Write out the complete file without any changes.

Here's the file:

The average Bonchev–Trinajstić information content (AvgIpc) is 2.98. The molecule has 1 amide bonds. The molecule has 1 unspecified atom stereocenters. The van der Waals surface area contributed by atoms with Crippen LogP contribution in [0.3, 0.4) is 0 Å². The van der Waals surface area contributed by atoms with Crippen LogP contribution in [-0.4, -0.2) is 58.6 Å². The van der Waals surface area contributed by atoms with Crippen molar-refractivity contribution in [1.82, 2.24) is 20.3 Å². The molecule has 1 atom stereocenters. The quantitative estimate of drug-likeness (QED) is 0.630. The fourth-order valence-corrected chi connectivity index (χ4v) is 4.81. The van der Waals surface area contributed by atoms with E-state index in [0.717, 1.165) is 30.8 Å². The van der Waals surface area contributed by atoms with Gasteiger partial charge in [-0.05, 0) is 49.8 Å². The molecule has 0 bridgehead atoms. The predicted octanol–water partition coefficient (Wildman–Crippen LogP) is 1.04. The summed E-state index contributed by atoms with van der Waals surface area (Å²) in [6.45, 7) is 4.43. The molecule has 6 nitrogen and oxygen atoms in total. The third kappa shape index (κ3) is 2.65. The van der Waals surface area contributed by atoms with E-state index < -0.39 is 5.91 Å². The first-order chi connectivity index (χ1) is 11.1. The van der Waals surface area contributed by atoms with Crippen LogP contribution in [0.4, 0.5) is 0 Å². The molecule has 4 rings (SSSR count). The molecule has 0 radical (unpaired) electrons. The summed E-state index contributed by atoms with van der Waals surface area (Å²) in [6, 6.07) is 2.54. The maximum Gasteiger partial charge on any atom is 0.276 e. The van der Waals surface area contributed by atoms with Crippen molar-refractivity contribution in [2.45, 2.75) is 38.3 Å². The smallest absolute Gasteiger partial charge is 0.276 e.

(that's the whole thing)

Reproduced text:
The average Bonchev–Trinajstić information content (AvgIpc) is 2.98. The molecule has 1 amide bonds. The molecule has 1 unspecified atom stereocenters. The van der Waals surface area contributed by atoms with Crippen LogP contribution in [0.3, 0.4) is 0 Å². The van der Waals surface area contributed by atoms with Crippen LogP contribution in [-0.4, -0.2) is 58.6 Å². The van der Waals surface area contributed by atoms with Crippen molar-refractivity contribution in [1.82, 2.24) is 20.3 Å². The molecule has 1 atom stereocenters. The quantitative estimate of drug-likeness (QED) is 0.630. The fourth-order valence-corrected chi connectivity index (χ4v) is 4.81. The van der Waals surface area contributed by atoms with E-state index in [0.717, 1.165) is 30.8 Å². The van der Waals surface area contributed by atoms with Gasteiger partial charge in [-0.05, 0) is 49.8 Å². The molecule has 0 bridgehead atoms. The predicted octanol–water partition coefficient (Wildman–Crippen LogP) is 1.04. The summed E-state index contributed by atoms with van der Waals surface area (Å²) in [6.45, 7) is 4.43. The molecule has 6 nitrogen and oxygen atoms in total. The third kappa shape index (κ3) is 2.65. The van der Waals surface area contributed by atoms with E-state index < -0.39 is 5.91 Å². The first-order chi connectivity index (χ1) is 11.1. The van der Waals surface area contributed by atoms with Crippen LogP contribution in [0.4, 0.5) is 0 Å². The molecule has 4 rings (SSSR count). The molecule has 0 radical (unpaired) electrons. The summed E-state index contributed by atoms with van der Waals surface area (Å²) in [6, 6.07) is 2.54. The maximum Gasteiger partial charge on any atom is 0.276 e. The van der Waals surface area contributed by atoms with Crippen molar-refractivity contribution in [2.45, 2.75) is 38.3 Å². The smallest absolute Gasteiger partial charge is 0.276 e.